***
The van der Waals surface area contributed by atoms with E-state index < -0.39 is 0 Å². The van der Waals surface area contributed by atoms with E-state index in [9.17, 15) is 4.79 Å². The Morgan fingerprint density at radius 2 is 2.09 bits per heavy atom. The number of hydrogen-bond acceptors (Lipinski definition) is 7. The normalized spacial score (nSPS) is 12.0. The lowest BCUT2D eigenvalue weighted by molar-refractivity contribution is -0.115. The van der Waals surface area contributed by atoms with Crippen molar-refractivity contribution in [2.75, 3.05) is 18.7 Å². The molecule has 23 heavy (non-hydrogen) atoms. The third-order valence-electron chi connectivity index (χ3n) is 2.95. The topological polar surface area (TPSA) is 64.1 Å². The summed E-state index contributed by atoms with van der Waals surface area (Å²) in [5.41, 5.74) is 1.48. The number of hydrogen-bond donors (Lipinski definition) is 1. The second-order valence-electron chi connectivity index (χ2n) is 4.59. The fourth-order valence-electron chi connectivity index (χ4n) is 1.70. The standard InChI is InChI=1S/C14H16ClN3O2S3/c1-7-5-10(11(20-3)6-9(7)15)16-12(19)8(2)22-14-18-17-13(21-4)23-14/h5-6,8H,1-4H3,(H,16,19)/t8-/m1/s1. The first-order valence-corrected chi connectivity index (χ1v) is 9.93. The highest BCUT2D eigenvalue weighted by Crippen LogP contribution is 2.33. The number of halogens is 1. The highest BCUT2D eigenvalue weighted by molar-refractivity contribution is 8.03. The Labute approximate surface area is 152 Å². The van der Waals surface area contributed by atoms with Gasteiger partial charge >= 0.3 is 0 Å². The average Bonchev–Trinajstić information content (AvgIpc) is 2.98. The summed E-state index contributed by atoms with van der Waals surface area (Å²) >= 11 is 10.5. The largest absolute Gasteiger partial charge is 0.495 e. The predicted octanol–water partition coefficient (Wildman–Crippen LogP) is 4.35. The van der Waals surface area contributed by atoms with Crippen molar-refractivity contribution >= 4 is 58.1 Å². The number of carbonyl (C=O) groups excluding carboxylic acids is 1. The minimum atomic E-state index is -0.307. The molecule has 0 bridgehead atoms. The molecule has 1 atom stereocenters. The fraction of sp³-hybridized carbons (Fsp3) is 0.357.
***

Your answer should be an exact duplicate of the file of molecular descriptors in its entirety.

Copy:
The van der Waals surface area contributed by atoms with E-state index < -0.39 is 0 Å². The van der Waals surface area contributed by atoms with E-state index in [9.17, 15) is 4.79 Å². The Morgan fingerprint density at radius 2 is 2.09 bits per heavy atom. The number of hydrogen-bond acceptors (Lipinski definition) is 7. The normalized spacial score (nSPS) is 12.0. The lowest BCUT2D eigenvalue weighted by molar-refractivity contribution is -0.115. The van der Waals surface area contributed by atoms with Crippen molar-refractivity contribution in [2.75, 3.05) is 18.7 Å². The molecule has 23 heavy (non-hydrogen) atoms. The third-order valence-electron chi connectivity index (χ3n) is 2.95. The topological polar surface area (TPSA) is 64.1 Å². The summed E-state index contributed by atoms with van der Waals surface area (Å²) in [5.41, 5.74) is 1.48. The number of hydrogen-bond donors (Lipinski definition) is 1. The second-order valence-electron chi connectivity index (χ2n) is 4.59. The fourth-order valence-electron chi connectivity index (χ4n) is 1.70. The standard InChI is InChI=1S/C14H16ClN3O2S3/c1-7-5-10(11(20-3)6-9(7)15)16-12(19)8(2)22-14-18-17-13(21-4)23-14/h5-6,8H,1-4H3,(H,16,19)/t8-/m1/s1. The first-order valence-corrected chi connectivity index (χ1v) is 9.93. The highest BCUT2D eigenvalue weighted by Crippen LogP contribution is 2.33. The number of halogens is 1. The highest BCUT2D eigenvalue weighted by molar-refractivity contribution is 8.03. The Labute approximate surface area is 152 Å². The van der Waals surface area contributed by atoms with Gasteiger partial charge >= 0.3 is 0 Å². The average Bonchev–Trinajstić information content (AvgIpc) is 2.98. The summed E-state index contributed by atoms with van der Waals surface area (Å²) >= 11 is 10.5. The largest absolute Gasteiger partial charge is 0.495 e. The predicted octanol–water partition coefficient (Wildman–Crippen LogP) is 4.35. The van der Waals surface area contributed by atoms with Crippen molar-refractivity contribution >= 4 is 58.1 Å². The number of carbonyl (C=O) groups excluding carboxylic acids is 1. The minimum atomic E-state index is -0.307. The molecule has 0 bridgehead atoms. The molecule has 1 atom stereocenters. The fraction of sp³-hybridized carbons (Fsp3) is 0.357.